The liposome-terpene(s) combination comprises encapsulation of the terpene, attachment of the terpene to a liposome, or is a mixture of liposome and terpene. Alternatively, vehicles other than liposomes may be used, such as microcapsules or microspheres. If the liposome or encapsulating vehicle serves as a time release device and may not be taken up by the cells of the subject, the size and structure of the vehicle can be determined by one of skill in the art based on the desired release amounts and timing. If the liposome or encapsulating vehicle serves as a vehicle in which to get the composition into the cells of the subject, the size and structure of the vehicle can be determined by one of skill in the art based on the sizes which the desired cells will engulf or otherwise bring the composition into the cell. The forms of the compositions that are not taken up by the cells can be used as extracelluar treatments, for example, on the mucosa.
 It is known to one of skill in the art how to produce a liposome or other encapsulating vehicle. For example, an oil-in-oil-in water composition of liposome-terpene may be used.
 The composition can further comprise additional ingredients. For example, water (or alternatively, any bio-compatible or pharmaceutically acceptable dilutant or carrier), a surfactant, preservative, or stabilizer.
 The surfactant can be non-ionic, cationic, or anionic. Examples of surfactant include polysorbate 20, polysorbate 80, polysorbate 40, polysorbate 60, polyglyceryl ester, polyglyceryl monooleate, decaglyceryl monocaprylate, propylene glycol dicaprilate, triglycerol monostearate, Tween®, Span® 20, Span® 40, Span® 60, Span® 80, or mixtures thereof.
 The composition can comprise 1 to 99% by volume terpenes and 0 to 99% by volume surfactant. More specifically the composition can comprise about 100 to about 2000 ppm terpenes and about 10% surfactant.
 The concentration of terpene in the composition is an anti-infective amount. This amount can be from about an infective agent controlling level (e.g., about 100 ppm) to about a level with side effects or possibly even a level toxic to the subject's cells (e.g., about 2000 ppm generally caused irritation in humans, though the level may be cell or subject specific). This amount can vary depending on the terpene(s) used, the form of terpene (e.g., liposome-terpene), the infective agent targeted, and other parameters that would be apparent to one of skill in the art. One of skill in the art would readily be able to determine an anti-infective amount for a given application based on the general knowledge in the art and the procedures in the Examples given below.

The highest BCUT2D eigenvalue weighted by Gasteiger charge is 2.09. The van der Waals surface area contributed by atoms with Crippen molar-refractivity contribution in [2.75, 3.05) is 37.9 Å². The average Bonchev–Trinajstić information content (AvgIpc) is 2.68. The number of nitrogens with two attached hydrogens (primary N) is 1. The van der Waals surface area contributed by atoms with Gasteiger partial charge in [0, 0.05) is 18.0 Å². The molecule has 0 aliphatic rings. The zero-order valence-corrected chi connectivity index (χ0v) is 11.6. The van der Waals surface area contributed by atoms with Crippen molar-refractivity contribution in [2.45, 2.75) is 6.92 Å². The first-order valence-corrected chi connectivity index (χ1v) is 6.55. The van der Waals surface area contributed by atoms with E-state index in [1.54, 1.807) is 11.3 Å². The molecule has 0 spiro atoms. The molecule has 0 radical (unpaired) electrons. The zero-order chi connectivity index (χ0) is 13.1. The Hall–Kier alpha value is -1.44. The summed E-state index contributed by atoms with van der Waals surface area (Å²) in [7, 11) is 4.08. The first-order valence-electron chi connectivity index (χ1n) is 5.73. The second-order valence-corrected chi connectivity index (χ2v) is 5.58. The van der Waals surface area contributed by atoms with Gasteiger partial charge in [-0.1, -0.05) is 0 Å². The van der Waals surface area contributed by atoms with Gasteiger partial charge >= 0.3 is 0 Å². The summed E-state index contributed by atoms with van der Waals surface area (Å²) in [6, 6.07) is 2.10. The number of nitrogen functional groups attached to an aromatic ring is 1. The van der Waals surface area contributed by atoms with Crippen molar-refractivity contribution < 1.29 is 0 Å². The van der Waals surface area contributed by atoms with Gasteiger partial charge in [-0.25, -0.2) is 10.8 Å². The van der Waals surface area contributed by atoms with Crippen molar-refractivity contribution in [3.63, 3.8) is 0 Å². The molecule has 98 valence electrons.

Specific compositions can include e.g.,
 bacteria and fungi—1000 ppm terpenes in standard 0.9% saline with 50% 1-carvone, 30% eugenol, 10% purified eucalyptus oil, and 10% Tween® 80;
 for mold—1000 ppm terpenes in water 100% citral or 95% citral and 5% Tween(80; or
 for mycoplasma—125 ppm or 250 ppm in PBS 95% b-ionone and 5% Tween® 80.
 Concentrations of terpene of 80, 90, 100, 110, 125, 130, 140, 150, 160, 175, 190, 200, 225, 250, 275, 300, 325, 350, 375, 400, 425, 450, 475, 500, 525, 550, 575, 600, 625, 650, 675, 700, 725, 750, 775, 800, 825, 850, 875, 900, 925, 950, 975, 1000, 1100, 1250, 1375, 1425, 1500, 1600, 1750, or 2000 ppm can be used as effective concentrations in the compositions and methods of the current invention.
 Concentrations of any other ingredients or components can also be readily determined by one of skill in the art using methods known in the art and demonstrated below.
 Terpenes have a relatively short life span of approximately 28 days once exposed to oxygen (e.g., air). Terpenes will decompose to CO2 and water. This decomposition or break down of terpenes is an indication of the safety and environmental friendliness of the compositions and methods of the invention.
 The LD50 in rats of citral is approximately 5 g/kg. This also is an indication of the relative safety of these compounds.
 A stable suspension of citral can be formed up to about 2500 ppm. Citral can be made into a solution at up to about 500 ppm.
 Of the terpenes tested, citral has been found to form a solution at the highest concentration level. Citral will form a solution in water up to about 1000 ppm and will lyse human erythrocytes at approximately 1000 ppm.
 At sufficiently high levels of terpene, a terpene acts as a solvent and will lyse cell walls. Example 10 shows the levels that will lyse red blood cells.
 A composition comprising a terpene, water, and a surfactant forms a suspension of the terpene in the water. Some terpenes may need a surfactant to form a relatively homogeneous mixture with water.
 A composition comprising a “true” solution of a terpene is desired in order to minimize additional components which may cause undesired effects. A method for making a true solution comprising a terpene is described below.